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Had Kennedy not been assassinated?

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    Posted: 05 Jun 2011 at 01:21
Reading Mr. Hersh's the "Dark Side of Camelot" has posed a lot of interesting questions of what may have transpired in a likely Kennedy second term had he lived. Such as...

- Would Kennedy have finally succeeded in eliminating Castro in a second term?
- What if Kennedy had gone through and surgically bombed Chinese nuclear installations? The consequences?
- After increasing US SOF involvement in Vietnam in his first term, could he really have disengaged the US from the conflict during his second as he said he would?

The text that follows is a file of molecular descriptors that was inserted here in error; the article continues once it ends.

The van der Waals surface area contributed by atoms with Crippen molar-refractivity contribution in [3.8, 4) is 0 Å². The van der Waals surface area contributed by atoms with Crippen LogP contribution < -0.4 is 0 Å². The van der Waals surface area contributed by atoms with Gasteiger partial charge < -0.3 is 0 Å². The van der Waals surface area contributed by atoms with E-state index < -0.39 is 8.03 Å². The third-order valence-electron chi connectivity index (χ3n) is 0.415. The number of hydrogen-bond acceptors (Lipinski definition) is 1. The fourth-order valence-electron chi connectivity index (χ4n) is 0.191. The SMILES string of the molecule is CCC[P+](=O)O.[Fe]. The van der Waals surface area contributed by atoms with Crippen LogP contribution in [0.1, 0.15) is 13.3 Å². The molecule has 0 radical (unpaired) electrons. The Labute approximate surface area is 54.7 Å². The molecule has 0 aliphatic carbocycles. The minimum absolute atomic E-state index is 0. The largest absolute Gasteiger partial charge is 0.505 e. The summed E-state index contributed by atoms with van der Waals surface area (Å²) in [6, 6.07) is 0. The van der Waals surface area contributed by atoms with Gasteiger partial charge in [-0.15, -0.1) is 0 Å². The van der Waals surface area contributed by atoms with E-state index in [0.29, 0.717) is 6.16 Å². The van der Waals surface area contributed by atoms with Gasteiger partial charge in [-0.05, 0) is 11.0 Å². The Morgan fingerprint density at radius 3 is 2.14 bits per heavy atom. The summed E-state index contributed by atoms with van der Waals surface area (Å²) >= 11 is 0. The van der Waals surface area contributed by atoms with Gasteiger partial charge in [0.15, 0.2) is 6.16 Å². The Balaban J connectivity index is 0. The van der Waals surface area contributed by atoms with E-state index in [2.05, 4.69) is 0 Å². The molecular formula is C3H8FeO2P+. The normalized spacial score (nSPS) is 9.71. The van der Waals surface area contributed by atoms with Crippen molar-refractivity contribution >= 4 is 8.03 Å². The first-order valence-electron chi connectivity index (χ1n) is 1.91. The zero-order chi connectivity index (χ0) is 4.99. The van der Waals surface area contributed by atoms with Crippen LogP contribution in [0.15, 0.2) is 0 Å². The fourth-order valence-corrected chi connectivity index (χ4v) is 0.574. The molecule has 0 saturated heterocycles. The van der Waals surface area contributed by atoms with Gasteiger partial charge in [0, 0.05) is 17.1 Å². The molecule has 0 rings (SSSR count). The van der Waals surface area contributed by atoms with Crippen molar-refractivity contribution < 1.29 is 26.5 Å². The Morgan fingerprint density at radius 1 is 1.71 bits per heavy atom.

- Would his second term have been more about his multiple political troubles had they surfaced after the disillusionment of the press, which may have led to impeachment hearings for just a few of the following reasons, off the top of my head: 1.) Misappropriations of donor/campaign funds, 2.) financial connections with the mob, 3.) going behind the backs of Congress and other federal agencies in establishing a back channel connection with the Soviet Union, 4.) Gross negligence in the pursuit of his duties by carrying on extramarital affairs with multiple women, especially whose past  were never vetted and posed an extreme danger to the Presidency by threat of blackmail or gleaning state secrets through their services and so on and so forth?
- If all the negatives had been aired alongside the positives at that time, much like they do in our current era, would his legacy still be seen in such stellar light or would it be in a much more sober and deflated one?